AIB will today unveil a new mobile banking service that will allow its customers to check balances, pay bills, top up mobile credit and transfer funds to other accounts.
The new mobile banking channel will begin today as a web page optimised specifically for smartphones and will be followed in the coming weeks by an Android app and an iPhone app.
“We’ve recognised for the last 12 months the growth of smartphones in Ireland has been huge,” explained Robert Mulhall of AIB’s direct channel division. “We reckon that one out of every five of our 670,000 customers carry a smartphone.”
His colleague, Stephen Sherwin, of AIB’s internet banking channel, explained that the mobile banking service has been designed with security in mind but contains some nifty features.
“Because the mobile internet banking service integrates with the contacts list on the smartphone, a customer can easily top up the mobile credit of a family member, spouse or friend via their smartphone.”
AIB taking phased approach to mobile banking
Mulhall said the bank will be taking a phased approach to mobile. “We see smartphones as a ready market. The demand is there and we see how the profile is changing and how people are interacting online. Mobile is key. We’re keen to serve smartphone users. What we’ll be launching today in terms of functionality will be quite rich.
“We’ll start today with a mobile site on the browser but within a couple of weeks this will be followed by an Android app and within weeks of that an iPhone app.”
Sherwin said smartphone users will be able to use the mobile browser version of their AIB internet banking service to see all their balances, transactions on accounts and transfer funds between accounts, such as existing beneficiaries and existing bills.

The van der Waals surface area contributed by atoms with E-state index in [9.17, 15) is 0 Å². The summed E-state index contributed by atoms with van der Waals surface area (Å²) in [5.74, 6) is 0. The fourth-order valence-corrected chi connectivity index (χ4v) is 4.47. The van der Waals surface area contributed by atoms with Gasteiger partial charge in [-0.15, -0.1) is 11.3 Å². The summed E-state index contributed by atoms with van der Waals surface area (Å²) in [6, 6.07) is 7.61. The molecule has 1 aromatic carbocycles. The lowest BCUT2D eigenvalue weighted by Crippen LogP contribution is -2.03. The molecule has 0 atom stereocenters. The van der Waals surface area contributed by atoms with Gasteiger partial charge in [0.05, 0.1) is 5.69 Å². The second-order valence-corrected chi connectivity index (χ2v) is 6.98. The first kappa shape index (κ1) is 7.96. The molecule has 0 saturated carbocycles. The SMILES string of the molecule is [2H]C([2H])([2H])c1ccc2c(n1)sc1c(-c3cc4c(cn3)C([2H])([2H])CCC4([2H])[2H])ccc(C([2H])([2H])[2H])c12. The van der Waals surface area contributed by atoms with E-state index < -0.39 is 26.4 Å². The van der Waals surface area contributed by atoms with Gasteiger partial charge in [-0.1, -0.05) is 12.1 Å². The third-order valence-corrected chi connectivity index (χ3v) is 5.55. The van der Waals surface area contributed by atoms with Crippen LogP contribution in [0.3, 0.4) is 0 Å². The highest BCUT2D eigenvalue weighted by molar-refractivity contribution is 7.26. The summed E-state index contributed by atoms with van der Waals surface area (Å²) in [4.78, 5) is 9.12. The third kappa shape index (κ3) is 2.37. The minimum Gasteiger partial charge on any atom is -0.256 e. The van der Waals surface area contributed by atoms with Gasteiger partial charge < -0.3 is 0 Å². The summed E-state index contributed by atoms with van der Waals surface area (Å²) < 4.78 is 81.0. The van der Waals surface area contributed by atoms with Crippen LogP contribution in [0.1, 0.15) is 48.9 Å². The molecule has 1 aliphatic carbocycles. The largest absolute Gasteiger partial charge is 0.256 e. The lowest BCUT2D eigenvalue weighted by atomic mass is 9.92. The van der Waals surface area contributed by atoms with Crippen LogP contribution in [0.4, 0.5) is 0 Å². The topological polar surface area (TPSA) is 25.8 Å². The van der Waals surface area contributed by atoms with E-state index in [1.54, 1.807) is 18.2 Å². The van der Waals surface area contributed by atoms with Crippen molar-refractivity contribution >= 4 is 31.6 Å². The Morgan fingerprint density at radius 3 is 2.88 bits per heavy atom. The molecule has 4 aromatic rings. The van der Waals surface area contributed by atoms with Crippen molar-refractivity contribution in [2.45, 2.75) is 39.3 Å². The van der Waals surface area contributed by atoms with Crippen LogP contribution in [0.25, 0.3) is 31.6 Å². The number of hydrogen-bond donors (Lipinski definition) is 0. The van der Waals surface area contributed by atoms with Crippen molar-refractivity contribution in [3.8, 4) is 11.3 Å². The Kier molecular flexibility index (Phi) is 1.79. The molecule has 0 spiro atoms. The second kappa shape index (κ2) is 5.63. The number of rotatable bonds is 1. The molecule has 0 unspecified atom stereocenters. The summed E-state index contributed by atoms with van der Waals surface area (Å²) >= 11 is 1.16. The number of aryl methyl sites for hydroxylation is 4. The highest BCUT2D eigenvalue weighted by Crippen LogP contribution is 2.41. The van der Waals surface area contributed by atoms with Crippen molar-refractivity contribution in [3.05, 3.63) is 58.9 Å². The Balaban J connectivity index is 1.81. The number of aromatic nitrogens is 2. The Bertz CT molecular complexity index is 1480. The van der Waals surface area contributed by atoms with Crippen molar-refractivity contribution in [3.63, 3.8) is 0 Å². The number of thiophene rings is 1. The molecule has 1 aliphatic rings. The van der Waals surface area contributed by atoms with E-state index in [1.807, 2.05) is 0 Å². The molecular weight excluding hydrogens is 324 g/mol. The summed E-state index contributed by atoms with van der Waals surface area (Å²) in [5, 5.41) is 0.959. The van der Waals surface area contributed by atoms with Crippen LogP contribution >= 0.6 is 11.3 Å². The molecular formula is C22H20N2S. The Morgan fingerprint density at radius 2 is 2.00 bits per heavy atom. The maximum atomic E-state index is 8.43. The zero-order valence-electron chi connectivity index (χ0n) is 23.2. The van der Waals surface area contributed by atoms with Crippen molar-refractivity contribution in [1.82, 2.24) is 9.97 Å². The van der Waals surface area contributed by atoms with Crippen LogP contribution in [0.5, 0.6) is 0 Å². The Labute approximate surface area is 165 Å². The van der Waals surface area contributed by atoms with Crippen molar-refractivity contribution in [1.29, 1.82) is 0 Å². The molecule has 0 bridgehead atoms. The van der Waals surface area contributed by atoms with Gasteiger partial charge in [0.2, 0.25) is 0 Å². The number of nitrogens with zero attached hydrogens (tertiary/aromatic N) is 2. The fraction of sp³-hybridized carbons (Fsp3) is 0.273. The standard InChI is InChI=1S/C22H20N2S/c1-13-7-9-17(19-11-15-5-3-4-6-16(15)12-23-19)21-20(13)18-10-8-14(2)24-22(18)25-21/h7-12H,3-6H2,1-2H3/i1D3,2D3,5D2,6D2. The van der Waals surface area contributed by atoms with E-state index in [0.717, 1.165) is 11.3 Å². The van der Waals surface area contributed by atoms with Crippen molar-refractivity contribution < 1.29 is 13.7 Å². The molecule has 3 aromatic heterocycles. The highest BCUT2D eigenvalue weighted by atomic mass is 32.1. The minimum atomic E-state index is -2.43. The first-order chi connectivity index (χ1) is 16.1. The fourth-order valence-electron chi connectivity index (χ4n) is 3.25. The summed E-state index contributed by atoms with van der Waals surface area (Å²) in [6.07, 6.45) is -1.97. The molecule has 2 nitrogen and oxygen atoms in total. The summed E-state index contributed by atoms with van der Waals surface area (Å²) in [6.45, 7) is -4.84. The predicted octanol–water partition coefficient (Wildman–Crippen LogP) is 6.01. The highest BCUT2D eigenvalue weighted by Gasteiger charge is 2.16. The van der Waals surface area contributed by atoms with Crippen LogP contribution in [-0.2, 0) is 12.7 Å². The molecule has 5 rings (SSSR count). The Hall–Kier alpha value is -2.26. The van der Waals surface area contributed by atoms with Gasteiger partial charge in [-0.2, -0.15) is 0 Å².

“Effectively, the mobile site will be capable of 90pc of the functionality of the full internet site.
“We’re confident in terms of the security of the browser but we’re taking an extra step of only allowing transactions between pre-mandated bills or beneficiary accounts so that limits exposure if, for example, a smartphone was lost or stolen.
“If users need to add a new bill or beneficiary they can do so in the same way as they can with the internet banking by contacting the support centre for internet banking.”
IT delivery manager Paul Gardiner explained that the way the mobile banking site has been constructed, no data will be stored on the mobile device. “It’s all about accessibility. From a security perspective, we don’t envisage any issues. The mobile site has been customised to ensure visibility and allow customers to enjoy as many capabilities as they enjoy on the PC version of the banking site.
“It’s more optimised to suit the structure of the apps that we will be bringing out – to enable speedy banking from your mobile device. You can effectively top up credit for other mobile devices if you’re on a train, for example.”
Paving the way for NFC
I asked Mulhall if this will bring AIB in the direction of near field communications (NFC) and the ability to make contactless payments via chips contained in smartphones. Earlier this week, Google launched its NFC service Google Wallet in the US.
“Ultimately, that’s where this will go. We see this as the first step. The whole area of mobile payment is going to be huge. Users will be able to pass money to friends, family or colleagues by mobile phone. Commuter cards will be topped up via the mobile banking app, for example.
“Will this bring contactless payments via smartphones into the Irish market? Time will tell. There’s a whole suite of options that will be made possible if they use this channel,” Mulhall said.
“We’ve built this with an eye on the future, an eye on the future of banking.”